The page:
Conclusion: Our results suggest that there is a high likelihood of HIV transmission by key population groups in Larkana, such as MSM, TG, and PWID. Mathematic models, such as one proposed in our study can aid the HIV and acquired immunodeficiency syndrome (AIDS) control programmes in evaluating and optimising the strategies in controlling transmission of HIV from the key population groups.

Keywords: HIV, Human immunodeficiency virus, Pakistan, Sexual and gender minorities, Transgender, Probabilistic, Larkana. (JPMA 71: S-26 [Suppl. 4]; 2021)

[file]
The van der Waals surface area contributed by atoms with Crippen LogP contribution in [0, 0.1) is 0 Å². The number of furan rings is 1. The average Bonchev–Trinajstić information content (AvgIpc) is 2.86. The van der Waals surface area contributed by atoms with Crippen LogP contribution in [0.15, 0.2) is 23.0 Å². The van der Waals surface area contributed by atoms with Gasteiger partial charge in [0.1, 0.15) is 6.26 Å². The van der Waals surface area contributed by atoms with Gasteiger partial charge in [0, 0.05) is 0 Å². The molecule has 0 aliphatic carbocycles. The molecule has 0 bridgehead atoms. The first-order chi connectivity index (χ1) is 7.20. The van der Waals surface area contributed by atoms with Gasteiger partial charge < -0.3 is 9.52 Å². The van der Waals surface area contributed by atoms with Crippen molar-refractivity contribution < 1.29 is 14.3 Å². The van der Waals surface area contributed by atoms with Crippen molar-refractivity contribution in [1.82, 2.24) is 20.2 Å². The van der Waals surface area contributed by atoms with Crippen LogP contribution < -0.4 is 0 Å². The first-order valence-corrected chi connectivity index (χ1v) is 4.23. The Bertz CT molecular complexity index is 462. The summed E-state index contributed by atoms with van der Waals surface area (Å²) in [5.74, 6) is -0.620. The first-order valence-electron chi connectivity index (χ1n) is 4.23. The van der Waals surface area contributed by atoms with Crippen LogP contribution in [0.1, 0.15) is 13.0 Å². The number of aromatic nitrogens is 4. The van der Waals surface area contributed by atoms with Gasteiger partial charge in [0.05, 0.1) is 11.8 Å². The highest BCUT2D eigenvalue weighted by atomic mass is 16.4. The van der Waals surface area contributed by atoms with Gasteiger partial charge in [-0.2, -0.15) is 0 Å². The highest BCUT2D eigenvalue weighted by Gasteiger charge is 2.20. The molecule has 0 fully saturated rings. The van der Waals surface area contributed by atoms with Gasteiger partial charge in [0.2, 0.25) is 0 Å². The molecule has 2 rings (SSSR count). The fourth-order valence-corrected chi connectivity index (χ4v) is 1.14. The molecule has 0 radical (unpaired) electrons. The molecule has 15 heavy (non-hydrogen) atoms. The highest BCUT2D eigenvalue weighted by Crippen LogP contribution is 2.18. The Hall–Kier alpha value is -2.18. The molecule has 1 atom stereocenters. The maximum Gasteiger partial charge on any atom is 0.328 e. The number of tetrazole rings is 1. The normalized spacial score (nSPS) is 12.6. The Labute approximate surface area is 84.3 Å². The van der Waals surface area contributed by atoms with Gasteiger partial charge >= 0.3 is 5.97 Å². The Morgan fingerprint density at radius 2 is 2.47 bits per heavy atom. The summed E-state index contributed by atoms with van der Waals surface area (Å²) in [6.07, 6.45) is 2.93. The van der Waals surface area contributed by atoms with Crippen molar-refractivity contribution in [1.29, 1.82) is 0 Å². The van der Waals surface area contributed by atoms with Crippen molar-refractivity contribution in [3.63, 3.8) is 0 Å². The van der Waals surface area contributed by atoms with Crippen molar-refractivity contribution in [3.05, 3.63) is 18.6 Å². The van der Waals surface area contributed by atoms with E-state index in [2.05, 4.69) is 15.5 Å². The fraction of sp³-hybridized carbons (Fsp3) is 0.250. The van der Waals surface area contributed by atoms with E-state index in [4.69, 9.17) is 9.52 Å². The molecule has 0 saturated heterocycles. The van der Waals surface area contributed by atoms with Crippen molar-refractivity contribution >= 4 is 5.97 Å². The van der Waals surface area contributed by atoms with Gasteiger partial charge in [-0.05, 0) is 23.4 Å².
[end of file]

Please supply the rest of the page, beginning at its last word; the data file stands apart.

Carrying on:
DOI: https://doi.org/10.47391/JPMA.0005

 

Introduction

 

Human Immunodeficiency Virus 1 (HIV-1) remains a major public health challenge worldwide.1 Globally, the number of new HIV cases has significantly decreased, due to an increase in usage of antiretroviral therapy (ART), and public health efforts to mitigate HIV transmission, such as needle-exchange programmes and 100% condom use per sex (CUPS), has resulted in a significant decrease in new HIV cases worldwide. For example, between 2000 and 2018, new HIV infections and HIV-related deaths decreased by 37% and 45%, respectively.2